Dec 7, 2018

Read Time 5 min

Prevent High-Effort Experiences with CES


The following is a guest blog post by Jakub Slámka, CMO at Nicereply. 

Something that may seem trivial to you may be a serious friction point for your customers. The worst thing is they probably won’t let you know.

When’s the last time you tried a new service or a product? How was the setup experience? Was it simple and easy, or frustrating and hard? If you answered the latter, chances are you’re probably no longer using that service. And you wouldn’t be alone.

96% of customers who’ve been through a high effort experience report being disloyal (as opposed to only 5% of customers in low effort experiences). But what exactly are these high-effort experiences? A high-effort experience is that feeling of banging your head against a wall when talking to a customer support rep. It’s like swimming through mud or running through sand. It’s whatever should be simple, but is for some reason really difficult and frustrating.

By now you probably get the gist of what a high-effort experience stands for. We all know it when we go through it. The problem is, when we try to gauge the difficulty for someone else. Especially when it comes to something we happen to know very well – like our products. Something that may seem trivial to you may be a serious friction point for your customers. The worst thing is they probably won’t let you know. For every customer who bothers to complain, 26 other customers remain silent.

So a simple “I know it when I see it” method of finding and reducing high-effort experiences won’t work. What other options are there?

Measuring Customer Effort Score

CES is a customer satisfaction metric that measures how easy it is for customers to get a resolution to their issues.

The underlying principle is that clients will stay with companies longer if it is easier to do business with them.

Customer Effort Score is measured transactionally – which means customers get surveyed after their conversation with the business ends. The survey itself consists of the main question developed by CEB based on their research:

How much do you agree or disagree with the following statement?
“[The organization] made it easy for me to handle my issue.”

Customers then reply on a likert scale of very difficult (1) to very easy (7).

Second part is a further feedback question, where you can ask what to improve.

To calculate your CES score, average all results to give you one number out of 7. It’s also important to look at the distribution of the scores received. For example, an average CES score of 5.4 looks pretty good, right? Except if you find out that it’s made out of mostly 7’s and 1’s. While most customers are finding it really easy to solve their issues, there’s a handful of customers who are pulling their hair out trying to get help.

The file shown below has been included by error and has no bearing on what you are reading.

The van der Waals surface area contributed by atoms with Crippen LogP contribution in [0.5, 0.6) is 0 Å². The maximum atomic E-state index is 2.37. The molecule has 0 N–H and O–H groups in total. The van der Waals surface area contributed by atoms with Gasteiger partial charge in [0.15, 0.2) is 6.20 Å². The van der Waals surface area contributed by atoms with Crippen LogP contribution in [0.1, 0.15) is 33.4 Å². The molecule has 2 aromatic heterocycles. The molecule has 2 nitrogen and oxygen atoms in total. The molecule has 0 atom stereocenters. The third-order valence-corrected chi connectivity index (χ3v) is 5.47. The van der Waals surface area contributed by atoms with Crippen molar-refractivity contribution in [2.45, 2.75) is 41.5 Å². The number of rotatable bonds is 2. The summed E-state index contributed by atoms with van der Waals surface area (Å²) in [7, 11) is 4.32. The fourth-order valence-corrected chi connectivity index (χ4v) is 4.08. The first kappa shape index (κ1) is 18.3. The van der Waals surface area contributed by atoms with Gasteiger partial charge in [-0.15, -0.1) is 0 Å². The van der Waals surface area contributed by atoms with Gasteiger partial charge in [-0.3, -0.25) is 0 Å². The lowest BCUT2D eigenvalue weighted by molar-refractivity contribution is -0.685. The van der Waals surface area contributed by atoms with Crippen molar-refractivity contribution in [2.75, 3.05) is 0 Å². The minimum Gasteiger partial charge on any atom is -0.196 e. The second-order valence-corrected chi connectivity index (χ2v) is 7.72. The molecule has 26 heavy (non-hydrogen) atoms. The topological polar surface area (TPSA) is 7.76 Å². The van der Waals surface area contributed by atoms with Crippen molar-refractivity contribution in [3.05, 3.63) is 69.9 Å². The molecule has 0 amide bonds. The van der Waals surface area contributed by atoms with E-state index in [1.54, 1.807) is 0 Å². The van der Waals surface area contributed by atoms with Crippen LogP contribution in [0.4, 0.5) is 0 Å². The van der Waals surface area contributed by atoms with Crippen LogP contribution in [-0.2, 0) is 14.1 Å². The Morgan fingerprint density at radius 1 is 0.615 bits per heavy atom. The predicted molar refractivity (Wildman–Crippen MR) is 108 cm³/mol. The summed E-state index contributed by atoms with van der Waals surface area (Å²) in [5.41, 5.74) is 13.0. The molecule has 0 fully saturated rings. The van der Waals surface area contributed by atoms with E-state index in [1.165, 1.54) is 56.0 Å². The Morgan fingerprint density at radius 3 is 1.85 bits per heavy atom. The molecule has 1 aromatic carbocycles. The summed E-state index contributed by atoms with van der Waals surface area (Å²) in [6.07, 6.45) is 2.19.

Analyzing distributions can help identify if all customers are having a generally effortless experience, or if there’s a small subsection of customers who are really getting stuck. By identifying that small group of customers, teams can take action and proactively prevent churn.

But isn’t CES a customer support metric?

Not necessarily. While CES is most often measured and owned by customer support teams, there are several ways how customer success teams can benefit from its feedback.

The CEB found that CES is 1.8x more predictive of customer loyalty than CSAT and 2x more predictive than NPS. This makes Customer Effort Score a solid churn indicator.

Based on the research, a customer who has gone through a high-effort experience is clearly at risk of churning. One way to prevent it is to notify customer success automatically whenever a high-effort experience gets measured. This way they can pick up the conversation and proactively approach the customer to rectify the situation. Will this work 100% of the times? Probably not, but it’s a start. What else is there to do?

Preventing High-Effort Experience before they occur

Even better than reacting to high effort experiences is preventing them from happening at all. Customer success often owns onboarding. As a part of this important touch point on the customer journey, success teams ensure that users can understand and adopt the product quickly.

Feedback from CES can help you pinpoint where are your customers getting lost in the process. Your success team can then use this knowledge and address these issues via in-product tutorials, drip email campaigns, webinars, one-on-one calls and more to prevent high-effort experiences from ever happening in the first place.

So what CES am I aiming for?

According to the CEB, moving a customer from a score of 1 to a 5 boosts their loyalty by 22%. Returns diminish after that, with customers who responds with a 7 being only 2% more loyal than customers who responds with a 5.

With all that being said, you should be looking for a bell curve with most responses around 5 or 6.

How to measure CES?

As mentioned above, CES is a transactional survey, so your best option would be to get a tool (like Nicereply) to automatically survey your customers after a support ticket is closed. Another option would be to reach out to customers manually with a custom email.

Eliminating effort drives growth

While “making customers sweat for it” may work in rare cases (looking at you IKEA), for most of us focusing on providing an effortless customer experience will result in more satisfied and loyal customers. After all, 55% of consumers are willing to pay more for a guaranteed good experience and this number is likely to go up in 2019…

About the Author:

Jakub Slámka is a CMO at Nicereply, customer experience management platform that measures CSAT, CES and NPS to delight and retain customers. Jakub loves books, travelling, rock music and everything geeky.


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